The Revised Rule Means It’s More Important Than Ever to Hire a Personal Injury Lawyer
It’s usually best to settle a personal injury claim out of court. In most cases, a talented California personal injury lawyer can help you negotiate a fair and full settlement that covers your damages and allows you to move on with your life.
But this isn’t true 100% of the time. On occasion, there’s a compelling reason to go to court. And when you do, your case could be impacted by a legal concept known as the collateral source rule.
At Sally Morin Personal Injury Lawyers, we have the experience it takes to know when to settle out of court and when to take a case straight to the courtroom. Please read on to learn more about California’s collateral source rule and how it could impact your case.
A Bit of Background: California’s Collateral Source Rule
It all starts with an injury. When someone negligently injures you, the law allows you to start an insurance claim or lawsuit against them to cover your damages.
Here in California, only about 2% to 3% of personal injury cases end with jury trials. Most cases result in settlements that are negotiated between the two parties: on one side, the injured victim and their personal injury lawyer, and on the other side, the insurance company’s representatives and lawyers.
Your case may fall within that small fraction of cases where it’s necessary and worthwhile to go to court. This is where you’ll encounter California’s collateral source rule, which was designed to protect injured people from losing out on injury payments due to tricky legal maneuvering from the other side.
These cases usually center around medical bills, also known as medical damages. In some cases, the collateral source rule has also been used in situations involving uninsured motorist coverage and property damage.
The Original Doctrine of the Collateral Source Rule
First instituted in California in 1854, the collateral source rule applies to civil lawsuits and prohibits a defendant’s attorneys from introducing evidence that the injured party is already receiving compensation for damages from a third party.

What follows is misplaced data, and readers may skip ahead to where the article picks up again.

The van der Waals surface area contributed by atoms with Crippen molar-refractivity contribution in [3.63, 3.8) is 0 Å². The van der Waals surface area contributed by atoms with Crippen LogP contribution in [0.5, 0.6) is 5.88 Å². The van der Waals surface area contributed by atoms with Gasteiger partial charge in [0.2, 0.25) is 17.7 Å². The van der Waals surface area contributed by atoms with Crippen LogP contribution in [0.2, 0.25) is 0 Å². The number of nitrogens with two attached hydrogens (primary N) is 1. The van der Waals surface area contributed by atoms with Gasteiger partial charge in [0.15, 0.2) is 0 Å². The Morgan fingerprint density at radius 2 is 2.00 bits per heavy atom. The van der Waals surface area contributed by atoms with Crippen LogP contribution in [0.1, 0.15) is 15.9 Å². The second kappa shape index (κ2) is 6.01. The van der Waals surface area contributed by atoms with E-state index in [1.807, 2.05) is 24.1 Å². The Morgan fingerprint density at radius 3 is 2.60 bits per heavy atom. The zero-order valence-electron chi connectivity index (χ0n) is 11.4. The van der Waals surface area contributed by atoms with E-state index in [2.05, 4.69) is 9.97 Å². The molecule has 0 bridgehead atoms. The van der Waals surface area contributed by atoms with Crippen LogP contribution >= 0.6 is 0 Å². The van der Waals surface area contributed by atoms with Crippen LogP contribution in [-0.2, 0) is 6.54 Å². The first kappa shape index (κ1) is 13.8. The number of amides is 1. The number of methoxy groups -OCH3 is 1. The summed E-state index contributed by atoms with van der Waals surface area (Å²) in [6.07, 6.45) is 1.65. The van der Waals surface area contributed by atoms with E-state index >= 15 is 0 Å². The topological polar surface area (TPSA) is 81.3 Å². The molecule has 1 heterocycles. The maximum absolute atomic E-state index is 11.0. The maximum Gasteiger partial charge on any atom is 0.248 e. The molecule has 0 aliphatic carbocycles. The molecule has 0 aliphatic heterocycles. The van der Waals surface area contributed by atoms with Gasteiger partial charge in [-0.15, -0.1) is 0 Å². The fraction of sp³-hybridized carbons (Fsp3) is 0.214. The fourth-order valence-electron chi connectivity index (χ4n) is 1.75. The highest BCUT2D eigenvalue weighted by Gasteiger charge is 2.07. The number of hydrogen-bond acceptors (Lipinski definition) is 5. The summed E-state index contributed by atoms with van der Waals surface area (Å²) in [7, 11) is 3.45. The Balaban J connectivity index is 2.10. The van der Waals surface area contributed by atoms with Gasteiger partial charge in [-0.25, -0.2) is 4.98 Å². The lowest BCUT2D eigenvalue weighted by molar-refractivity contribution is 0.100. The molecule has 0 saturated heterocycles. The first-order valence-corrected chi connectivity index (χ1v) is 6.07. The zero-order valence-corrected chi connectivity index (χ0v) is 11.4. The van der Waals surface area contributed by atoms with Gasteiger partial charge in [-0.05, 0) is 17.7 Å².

In plain language, this means if you sue someone for injuring you, they can’t just say, “I owe you nothing because insurance is covering your costs.” They can’t use your insurance coverage as an excuse to get out of paying you the full amount.
The collateral source rule, in its original form, said information about your medical coverage and health insurance policy couldn’t be introduced by the defense during a trial. That’s because it could prejudice, or negatively influence, the trial and unfairly reduce the amount of an award.
As originally written, the collateral source rule protects injured people. In the 1970 ruling Helfend v. Southern California Rapid Transit District, the California Supreme Court explained the reasoning behind the collateral source rule, saying a defendant, “should not be able to avoid payment of full compensation for the injury inflicted merely because the victim has had the foresight to provide himself with insurance.”
The rule was further reinforced by a 2002 California Court of Appeals decision, Miller v. Ellis, which concluded that it is, “intended to ensure that the right of an injured party to be fully compensated for all his or her damages is protected, even if in some instances it entails that party obtaining double recovery from both the insurer and the wrongdoer.”
The Collateral Source Rule was Radically Revised
California’s collateral source rule has been controversial over the years, but it remains in effect. Tort-reform advocates have claimed the rule allows plaintiffs to unfairly collect more than the true value of their damages.
They point to situations where, for example, a health insurance provider covers $100,000 in a plaintiff’s medical bills, yet the defendant still ends up owing the plaintiff that same $100,000. A plaintiff could pocket the extra money.